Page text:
100 Page Giant: DC Primal Age // Review
Marketing has been a driving force in comics for decades. Recently, the movies from DC and Marvel have been the primary force behind any marketing when it comes to superheroes, with their animated shows being close behind. But what happens when a toy company launches a nostalgic toy line, and the comic company decides to make a tie-in comic? Hearkening back to the days of yore with the old Super Powers comics, DC Comics has launched a new 100-page giant comic to advertise Funko’s newest nostalgic (Target exclusive) toy line as a Target Exclusive release.
If you somehow missed the announcement (as this writer did), Funko’s newest line takes the trappings and styles of the old He-Man toys and blends in DC Comics to make a potent brew of a toyline. DC Primal Age features such things as Superman in red fur underwear over his tights, Wonder Woman in even more ornate armor, and Batman wielding a gigantic bat-shaped ax.
Realizing how utterly popular their 100 Page Giant comics are, DC has pushed themselves in a full blast of marketing. 100 pages of brand-new content from some of comicdom’s most recognized names and experienced hands with DC have come out of the woodwork to put their mark on this new line. Are these tales the next best thing to happen from DC, or are they some cheap schlock put out for a quick buck? The answer may surprise you.
100 Page Giant DC Primal Age takes the role of an anthology book, much like the Wal-Mart Exclusive 100 page giants.
The main story, The Primal Age, introduces the reader to the characters in a giant-sized story that thrills and baffles the reader equally. This tale was written by Marv Wolfman, with art by Scott Koblish, colors by Tony Avina, and letters by Wes Abbott. This 32-page epic relates the story of how the major players of the Primal Age gathered together. Superman, Batman, Wonder Woman, Aquaman, Green Lantern, and the Flash. Several DC villains have been converted into He-Man parodies of themselves, which makes the story feel like a solid Elseworlds tale from the 90s. The art is actually really great, looking both ridiculous and like something out of Jack Kirby’s Fourth World fever dreams. The action is fast and frenetic when it needs to be, but the battles are never hard to follow. It’s easy to see why this story was put first, frankly.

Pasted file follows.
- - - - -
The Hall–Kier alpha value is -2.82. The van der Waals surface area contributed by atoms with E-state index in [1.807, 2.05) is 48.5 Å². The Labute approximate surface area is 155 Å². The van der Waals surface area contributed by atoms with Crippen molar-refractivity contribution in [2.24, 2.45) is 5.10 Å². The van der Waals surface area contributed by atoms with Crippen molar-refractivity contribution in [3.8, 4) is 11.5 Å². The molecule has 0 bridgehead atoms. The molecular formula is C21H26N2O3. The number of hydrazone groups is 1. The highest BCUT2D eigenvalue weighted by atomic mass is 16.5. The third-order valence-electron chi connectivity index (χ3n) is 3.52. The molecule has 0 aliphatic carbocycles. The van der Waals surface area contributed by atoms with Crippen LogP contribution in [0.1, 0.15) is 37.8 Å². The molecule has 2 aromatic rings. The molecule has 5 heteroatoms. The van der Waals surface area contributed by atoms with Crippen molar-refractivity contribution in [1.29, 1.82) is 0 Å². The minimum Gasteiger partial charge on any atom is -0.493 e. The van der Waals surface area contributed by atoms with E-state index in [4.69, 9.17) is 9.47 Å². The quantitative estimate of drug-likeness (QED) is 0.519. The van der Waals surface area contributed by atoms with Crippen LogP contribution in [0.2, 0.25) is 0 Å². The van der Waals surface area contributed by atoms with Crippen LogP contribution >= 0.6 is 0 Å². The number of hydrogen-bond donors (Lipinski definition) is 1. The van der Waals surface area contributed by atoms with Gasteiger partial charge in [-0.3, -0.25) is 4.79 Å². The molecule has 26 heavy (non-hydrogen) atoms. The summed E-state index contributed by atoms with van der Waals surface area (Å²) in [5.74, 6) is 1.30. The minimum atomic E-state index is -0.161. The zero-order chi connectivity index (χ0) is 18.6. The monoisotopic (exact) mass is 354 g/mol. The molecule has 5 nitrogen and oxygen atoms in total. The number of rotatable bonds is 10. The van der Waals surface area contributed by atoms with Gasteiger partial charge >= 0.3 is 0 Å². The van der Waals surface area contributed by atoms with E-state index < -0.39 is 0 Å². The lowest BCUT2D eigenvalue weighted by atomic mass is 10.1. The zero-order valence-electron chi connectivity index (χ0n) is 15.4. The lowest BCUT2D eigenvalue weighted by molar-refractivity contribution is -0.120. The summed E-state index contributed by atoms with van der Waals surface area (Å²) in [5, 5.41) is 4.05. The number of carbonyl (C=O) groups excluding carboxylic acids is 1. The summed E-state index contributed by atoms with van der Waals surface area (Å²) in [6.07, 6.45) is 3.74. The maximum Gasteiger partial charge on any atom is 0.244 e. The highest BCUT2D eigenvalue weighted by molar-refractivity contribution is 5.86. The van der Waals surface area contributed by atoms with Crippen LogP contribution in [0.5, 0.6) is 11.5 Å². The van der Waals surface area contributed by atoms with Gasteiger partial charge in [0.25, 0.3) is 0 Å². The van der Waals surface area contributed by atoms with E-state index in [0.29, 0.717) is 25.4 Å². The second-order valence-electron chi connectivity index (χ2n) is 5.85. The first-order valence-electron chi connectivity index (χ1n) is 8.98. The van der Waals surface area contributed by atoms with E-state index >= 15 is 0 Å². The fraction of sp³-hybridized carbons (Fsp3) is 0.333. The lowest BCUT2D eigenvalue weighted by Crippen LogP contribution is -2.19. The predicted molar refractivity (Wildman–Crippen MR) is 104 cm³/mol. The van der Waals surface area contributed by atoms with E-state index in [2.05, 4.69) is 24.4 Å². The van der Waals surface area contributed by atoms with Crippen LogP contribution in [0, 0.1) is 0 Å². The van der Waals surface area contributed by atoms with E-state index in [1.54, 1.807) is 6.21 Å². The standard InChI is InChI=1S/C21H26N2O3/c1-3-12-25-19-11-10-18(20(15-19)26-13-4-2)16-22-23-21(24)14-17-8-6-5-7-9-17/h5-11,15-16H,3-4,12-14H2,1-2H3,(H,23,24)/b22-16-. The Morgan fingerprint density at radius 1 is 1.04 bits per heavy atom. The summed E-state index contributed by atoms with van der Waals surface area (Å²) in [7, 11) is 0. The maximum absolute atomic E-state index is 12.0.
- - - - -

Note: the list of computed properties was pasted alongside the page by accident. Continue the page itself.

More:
Born on a Monday was created by artist and writer Jerry Ordway. Joining him are colorist Wendy Broome and letterer Saida Temofonte. What results is a genuinely touching story featuring this world’s Solomon Grundy and Wonder Woman coming to blows. Ordway has worked some real magic here, and it’s worth picking up this volume for that alone.
Ice and Fire is a very different take on Mr. Freeze. Written by Louise Simonson, with art by Phil Winslade, colors by Carrie Strachan, and letters by Carlos M. Mangual, everyone seems to have a ton of fun playing with convention. A wizard from a desert land, this Freeze battles to save his lady love from a flame dragon. Much like Born on a Monday, this is a gem of a short that could really be a comic of its own. And deserves it.
Darkest Knight was also written by Louise Simonson. Brent Anderson joins her as the artist, while Wendy Broome provides colors, and Carlos M. Mangual works on the lettering. Simonson has taken a unique take on the Bat-mythos, as a lost king who fights against the oppression of a mad ruler. It’s actually really refreshing, but Batman as a techno-barbarian is downright bizarre.
The Joker’s Wild was also written by Jerry Ordway, with Chuck Patton taking the pencils. Karl Kessel inks the art, and Kelly Fitzpatrick provided the letters. Tom Derenick steps in for pages 7 through 9 on the pencils and inks as well. This story, while interesting, focuses on a barbarian Joker and his terrorizing of a town. This Joker is decidedly a PG creation, which is really refreshing compared to some of his darker incarnations. Throwing smile gas around and riding a monster for, the Joker’s story meanders slightly while tormenting everyone, but the story also feels incomplete.
Finally, Not a Bird focuses on Superman. Written by Marv Wolfman, with art by penciler Keith Pollard, inker Jose Marzan Jr, and colors by Carrie Strachan. Lettering is provided by Sal Cipriano as well. Not a Bird is a decidedly Batman-focused Superman tale, featuring Superman terrorizing a town mysteriously. What proceeds is a Batman vs. Superman that doesn’t end with the death of a Man of Steel.
The only thing that seems to hold back the comic, frankly, are the designs set by Funko. Over the top to the point of parody, what works for action figures invoking He-Man doesn’t always work for a comic design. If the artists had been allowed to let loose in their models, it’s very likely this comic would have become one of the best crazy experiences DC has come up with in decades.
As such, the result is just a fun romp with action figures smashing into one another in some He-Man kind of world. And sometimes, that’s all you really need.